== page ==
Amy Winehouse died this weekend at the age of 27. Her death is being mourned by her family, friends and fans. Others with a predilection for celebrity schadenfreude or capital to be made for their anti-drug agendas are reveling in her demise.
Her excessive drug and alcohol use was very public knowledge and among the flowers, candles, prayers, personal notes and other items normally associated with grieving and loss, alcohol and cigarettes have been left along with an empty coke bottle that not-so-obliquely references a penchant for cocaine. It’s a polarized picture that paints the thousand words being written around the world by well-meaning fans and celebrity-column mawks alike.
Whatever the reason for leaving alcohol, tobacco and a “coke” bottle (signifying her drug use) as tributes to Amy Winehouse, it shows a staggering lack of understanding of the disease that took her life. Perhaps it was intended as a salute to her perceived rebellion or as a last offering for her to enjoy herself now that death can no longer touch her. It’s as ignorant as leaving bullets at the spot of John Lennon’s murder. These are the things that killed her, not the things she could control and enjoy. Perhaps it’s a stretch but then maybe the gross misunderstanding of the problem would be clearer if people had left syringes in “tribute.”
Some of her fans and fellow celebrities have declared that her death marks the loss of possibly the greatest British talent to emerge in decades. Others refer to the wonderful human that lay behind her public persona. Expressions of tribute are often the strongest in times of deep emotional pain and it is to be expected and accounted for.
But hyperbole isn’t exclusive to those who feel the pain and in some quarters Winehouse is being described as a typical, self-obsessed druggie, willing to abuse family and friends and unwilling to do anything about it. A waste of talent. Scum.
Unfortunately, the real issues get lost somewhere in the middle among the shouting proponents of extreme views and we often lose sight of many things that would help us understand.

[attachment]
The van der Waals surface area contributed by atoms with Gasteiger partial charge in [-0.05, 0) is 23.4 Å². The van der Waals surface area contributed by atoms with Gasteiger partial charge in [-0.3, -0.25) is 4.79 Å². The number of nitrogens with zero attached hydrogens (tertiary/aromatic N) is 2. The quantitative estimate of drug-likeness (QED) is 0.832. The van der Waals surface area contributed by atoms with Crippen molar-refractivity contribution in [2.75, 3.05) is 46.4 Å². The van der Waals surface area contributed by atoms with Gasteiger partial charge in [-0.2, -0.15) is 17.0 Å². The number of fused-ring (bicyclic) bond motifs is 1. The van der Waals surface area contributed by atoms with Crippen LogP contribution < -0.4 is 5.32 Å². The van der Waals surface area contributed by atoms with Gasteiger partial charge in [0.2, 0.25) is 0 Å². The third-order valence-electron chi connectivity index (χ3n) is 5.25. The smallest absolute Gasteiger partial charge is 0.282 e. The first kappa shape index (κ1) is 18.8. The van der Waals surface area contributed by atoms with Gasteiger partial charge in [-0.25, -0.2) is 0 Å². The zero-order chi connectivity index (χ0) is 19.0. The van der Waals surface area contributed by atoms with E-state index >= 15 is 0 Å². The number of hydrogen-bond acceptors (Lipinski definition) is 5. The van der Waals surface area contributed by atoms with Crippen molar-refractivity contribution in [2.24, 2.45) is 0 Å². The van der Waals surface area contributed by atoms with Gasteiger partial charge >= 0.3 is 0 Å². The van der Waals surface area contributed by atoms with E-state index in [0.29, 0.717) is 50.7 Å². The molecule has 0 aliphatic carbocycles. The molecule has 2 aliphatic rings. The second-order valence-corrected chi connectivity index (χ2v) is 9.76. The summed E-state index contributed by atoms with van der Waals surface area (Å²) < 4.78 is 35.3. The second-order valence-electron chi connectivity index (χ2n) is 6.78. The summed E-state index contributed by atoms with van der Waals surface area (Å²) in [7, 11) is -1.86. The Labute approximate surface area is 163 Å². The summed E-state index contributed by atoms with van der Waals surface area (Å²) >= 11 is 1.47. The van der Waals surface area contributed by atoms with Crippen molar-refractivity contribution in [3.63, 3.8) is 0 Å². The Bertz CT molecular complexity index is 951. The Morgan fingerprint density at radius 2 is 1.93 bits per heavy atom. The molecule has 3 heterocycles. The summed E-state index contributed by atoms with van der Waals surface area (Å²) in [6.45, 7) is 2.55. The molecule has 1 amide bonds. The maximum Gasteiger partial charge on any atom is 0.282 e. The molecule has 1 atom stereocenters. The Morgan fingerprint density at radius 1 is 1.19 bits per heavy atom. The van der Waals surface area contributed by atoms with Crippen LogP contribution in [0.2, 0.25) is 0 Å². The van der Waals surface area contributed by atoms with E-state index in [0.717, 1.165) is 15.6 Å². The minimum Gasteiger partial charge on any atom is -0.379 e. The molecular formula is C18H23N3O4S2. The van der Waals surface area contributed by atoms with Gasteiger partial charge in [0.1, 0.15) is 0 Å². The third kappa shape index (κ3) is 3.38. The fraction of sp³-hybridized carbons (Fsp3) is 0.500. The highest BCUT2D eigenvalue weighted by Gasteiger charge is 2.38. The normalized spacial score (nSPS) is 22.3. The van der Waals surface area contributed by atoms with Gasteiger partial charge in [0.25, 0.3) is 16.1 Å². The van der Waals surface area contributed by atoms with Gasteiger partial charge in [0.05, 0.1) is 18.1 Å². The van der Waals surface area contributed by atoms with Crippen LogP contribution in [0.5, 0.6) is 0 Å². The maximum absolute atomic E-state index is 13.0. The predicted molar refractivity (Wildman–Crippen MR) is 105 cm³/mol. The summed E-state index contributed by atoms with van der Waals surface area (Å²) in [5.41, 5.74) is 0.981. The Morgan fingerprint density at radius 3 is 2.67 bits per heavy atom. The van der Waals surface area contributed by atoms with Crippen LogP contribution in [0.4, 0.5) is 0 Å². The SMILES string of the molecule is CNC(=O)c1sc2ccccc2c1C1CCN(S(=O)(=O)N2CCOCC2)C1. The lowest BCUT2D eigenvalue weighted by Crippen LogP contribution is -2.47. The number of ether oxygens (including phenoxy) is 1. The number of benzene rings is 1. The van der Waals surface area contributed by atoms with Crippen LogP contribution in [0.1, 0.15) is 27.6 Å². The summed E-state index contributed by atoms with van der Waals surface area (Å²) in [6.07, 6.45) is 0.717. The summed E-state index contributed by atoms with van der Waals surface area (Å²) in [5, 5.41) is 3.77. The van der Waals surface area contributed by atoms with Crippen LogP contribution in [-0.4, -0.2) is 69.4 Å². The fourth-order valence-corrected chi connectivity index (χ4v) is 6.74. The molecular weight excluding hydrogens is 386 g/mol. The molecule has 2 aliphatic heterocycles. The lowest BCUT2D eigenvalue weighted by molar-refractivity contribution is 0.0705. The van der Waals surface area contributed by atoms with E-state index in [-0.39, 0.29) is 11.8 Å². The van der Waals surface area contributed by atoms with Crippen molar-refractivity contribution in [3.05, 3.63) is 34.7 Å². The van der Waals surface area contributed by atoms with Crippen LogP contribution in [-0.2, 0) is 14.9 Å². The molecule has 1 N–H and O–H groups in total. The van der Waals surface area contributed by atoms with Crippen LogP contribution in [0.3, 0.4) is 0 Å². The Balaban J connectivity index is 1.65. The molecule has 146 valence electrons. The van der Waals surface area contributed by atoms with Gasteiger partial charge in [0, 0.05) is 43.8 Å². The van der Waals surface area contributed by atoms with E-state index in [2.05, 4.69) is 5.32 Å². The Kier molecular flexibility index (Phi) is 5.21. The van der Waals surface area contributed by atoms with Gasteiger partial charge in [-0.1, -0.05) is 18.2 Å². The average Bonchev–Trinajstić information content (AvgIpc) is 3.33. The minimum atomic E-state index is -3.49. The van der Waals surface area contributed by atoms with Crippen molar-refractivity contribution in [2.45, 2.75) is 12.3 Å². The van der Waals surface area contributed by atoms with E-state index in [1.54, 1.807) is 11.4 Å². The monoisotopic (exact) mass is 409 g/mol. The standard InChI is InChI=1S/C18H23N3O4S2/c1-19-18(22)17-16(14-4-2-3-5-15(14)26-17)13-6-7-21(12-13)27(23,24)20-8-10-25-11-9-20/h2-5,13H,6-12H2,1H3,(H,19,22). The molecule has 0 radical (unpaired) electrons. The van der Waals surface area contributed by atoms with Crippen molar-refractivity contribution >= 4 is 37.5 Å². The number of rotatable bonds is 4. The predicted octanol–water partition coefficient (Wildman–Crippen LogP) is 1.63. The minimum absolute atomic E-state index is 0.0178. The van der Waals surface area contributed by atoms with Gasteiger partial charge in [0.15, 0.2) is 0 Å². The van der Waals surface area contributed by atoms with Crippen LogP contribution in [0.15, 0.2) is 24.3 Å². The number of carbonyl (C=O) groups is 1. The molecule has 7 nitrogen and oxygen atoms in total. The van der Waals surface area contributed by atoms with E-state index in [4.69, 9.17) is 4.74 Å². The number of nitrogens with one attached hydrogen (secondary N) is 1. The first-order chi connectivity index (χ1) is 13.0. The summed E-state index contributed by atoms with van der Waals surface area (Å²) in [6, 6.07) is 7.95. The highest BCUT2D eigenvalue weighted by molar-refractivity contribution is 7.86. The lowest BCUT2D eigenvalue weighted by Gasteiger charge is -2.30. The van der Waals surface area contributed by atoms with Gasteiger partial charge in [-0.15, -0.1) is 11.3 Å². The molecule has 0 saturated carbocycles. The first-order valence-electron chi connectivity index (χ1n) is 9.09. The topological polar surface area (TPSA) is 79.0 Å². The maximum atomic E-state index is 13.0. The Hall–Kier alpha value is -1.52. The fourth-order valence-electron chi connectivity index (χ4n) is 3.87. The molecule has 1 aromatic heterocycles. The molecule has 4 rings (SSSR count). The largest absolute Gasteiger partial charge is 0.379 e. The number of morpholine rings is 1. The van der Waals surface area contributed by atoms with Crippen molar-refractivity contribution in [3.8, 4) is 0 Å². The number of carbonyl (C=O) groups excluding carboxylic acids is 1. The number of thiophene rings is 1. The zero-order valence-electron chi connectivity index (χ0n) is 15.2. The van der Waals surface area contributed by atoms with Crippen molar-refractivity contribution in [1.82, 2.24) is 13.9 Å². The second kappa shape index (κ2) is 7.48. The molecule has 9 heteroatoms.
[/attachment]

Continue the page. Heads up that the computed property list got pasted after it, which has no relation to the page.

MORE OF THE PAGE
The first is that addiction is an illness not a choice. We lose sight because we blame the addict for making an initial choice to use drugs. We blame the alcoholic for choosing to take the first drink. We blame the lung-cancer victim, if they smoked, for their decision to smoke. And we blame the drug addict for their first choice to use a drug. It’s that element of the first choice that makes people regard addicts as willing participants in their own addictions.
For some reason, many people have the idea that the addict has a choice to continue with the addiction. Every cigarette, every drink, every injection or snort is seen as an option that the addict is perfectly capable of choosing not to do. But addiction is an insidious illness that makes its victims believe they don’t need help, that they are smarter than their habits and that they are in control.
The implicit argument is that Winehouse knew hard drugs could kill and therefore it’s her own fault that she’s dead at 27. But the addict does not make the decision to be an addict any more than a boy makes the choice to be an obese man by biting into his first hamburger. But it’s that idea of the initial choice and all the subsequent, incremental choices along the way that makes it all too easy to condemn the addict as something less than human.